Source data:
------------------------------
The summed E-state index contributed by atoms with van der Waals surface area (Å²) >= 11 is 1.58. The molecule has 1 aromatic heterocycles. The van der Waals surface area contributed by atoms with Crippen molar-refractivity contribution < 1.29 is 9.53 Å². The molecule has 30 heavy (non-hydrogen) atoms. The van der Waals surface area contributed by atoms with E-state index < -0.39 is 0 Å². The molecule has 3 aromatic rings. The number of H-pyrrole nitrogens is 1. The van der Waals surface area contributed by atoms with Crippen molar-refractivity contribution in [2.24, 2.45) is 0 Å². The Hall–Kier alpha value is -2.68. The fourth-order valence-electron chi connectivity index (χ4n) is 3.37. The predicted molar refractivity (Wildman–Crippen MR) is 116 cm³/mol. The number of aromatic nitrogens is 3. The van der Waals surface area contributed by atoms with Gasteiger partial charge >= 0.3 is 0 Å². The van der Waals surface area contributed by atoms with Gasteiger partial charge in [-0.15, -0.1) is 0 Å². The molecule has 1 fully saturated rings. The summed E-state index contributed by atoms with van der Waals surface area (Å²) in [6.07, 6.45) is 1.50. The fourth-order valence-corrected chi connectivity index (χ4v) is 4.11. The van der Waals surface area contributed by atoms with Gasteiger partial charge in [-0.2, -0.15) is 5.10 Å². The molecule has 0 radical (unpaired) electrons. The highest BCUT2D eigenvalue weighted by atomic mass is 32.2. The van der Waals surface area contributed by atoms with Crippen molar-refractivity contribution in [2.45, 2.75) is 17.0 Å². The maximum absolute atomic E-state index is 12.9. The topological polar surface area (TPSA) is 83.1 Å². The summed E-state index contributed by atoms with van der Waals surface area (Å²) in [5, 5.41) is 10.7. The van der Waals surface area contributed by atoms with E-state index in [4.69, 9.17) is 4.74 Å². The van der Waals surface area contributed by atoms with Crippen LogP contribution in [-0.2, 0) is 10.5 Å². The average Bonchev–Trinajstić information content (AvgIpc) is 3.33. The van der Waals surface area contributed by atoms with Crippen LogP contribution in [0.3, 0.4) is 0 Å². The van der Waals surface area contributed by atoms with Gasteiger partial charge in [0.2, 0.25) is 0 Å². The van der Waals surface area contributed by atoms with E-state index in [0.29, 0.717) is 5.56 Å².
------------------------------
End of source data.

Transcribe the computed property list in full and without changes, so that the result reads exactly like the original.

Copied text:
The summed E-state index contributed by atoms with van der Waals surface area (Å²) >= 11 is 1.58. The molecule has 1 aromatic heterocycles. The van der Waals surface area contributed by atoms with Crippen molar-refractivity contribution < 1.29 is 9.53 Å². The molecule has 30 heavy (non-hydrogen) atoms. The van der Waals surface area contributed by atoms with E-state index < -0.39 is 0 Å². The molecule has 3 aromatic rings. The number of H-pyrrole nitrogens is 1. The van der Waals surface area contributed by atoms with Crippen molar-refractivity contribution in [2.24, 2.45) is 0 Å². The Hall–Kier alpha value is -2.68. The fourth-order valence-electron chi connectivity index (χ4n) is 3.37. The predicted molar refractivity (Wildman–Crippen MR) is 116 cm³/mol. The number of aromatic nitrogens is 3. The van der Waals surface area contributed by atoms with Gasteiger partial charge >= 0.3 is 0 Å². The van der Waals surface area contributed by atoms with Gasteiger partial charge in [-0.15, -0.1) is 0 Å². The molecule has 1 fully saturated rings. The summed E-state index contributed by atoms with van der Waals surface area (Å²) in [6.07, 6.45) is 1.50. The fourth-order valence-corrected chi connectivity index (χ4v) is 4.11. The van der Waals surface area contributed by atoms with Gasteiger partial charge in [-0.2, -0.15) is 5.10 Å². The molecule has 0 radical (unpaired) electrons. The highest BCUT2D eigenvalue weighted by atomic mass is 32.2. The van der Waals surface area contributed by atoms with Crippen molar-refractivity contribution in [2.45, 2.75) is 17.0 Å². The maximum absolute atomic E-state index is 12.9. The topological polar surface area (TPSA) is 83.1 Å². The summed E-state index contributed by atoms with van der Waals surface area (Å²) in [5, 5.41) is 10.7. The van der Waals surface area contributed by atoms with E-state index in [4.69, 9.17) is 4.74 Å². The van der Waals surface area contributed by atoms with Crippen LogP contribution in [-0.2, 0) is 10.5 Å². The average Bonchev–Trinajstić information content (AvgIpc) is 3.33. The van der Waals surface area contributed by atoms with Crippen LogP contribution in [0.3, 0.4) is 0 Å². The van der Waals surface area contributed by atoms with Gasteiger partial charge in [0.2, 0.25) is 0 Å². The van der Waals surface area contributed by atoms with E-state index in [0.29, 0.717) is 5.56 Å².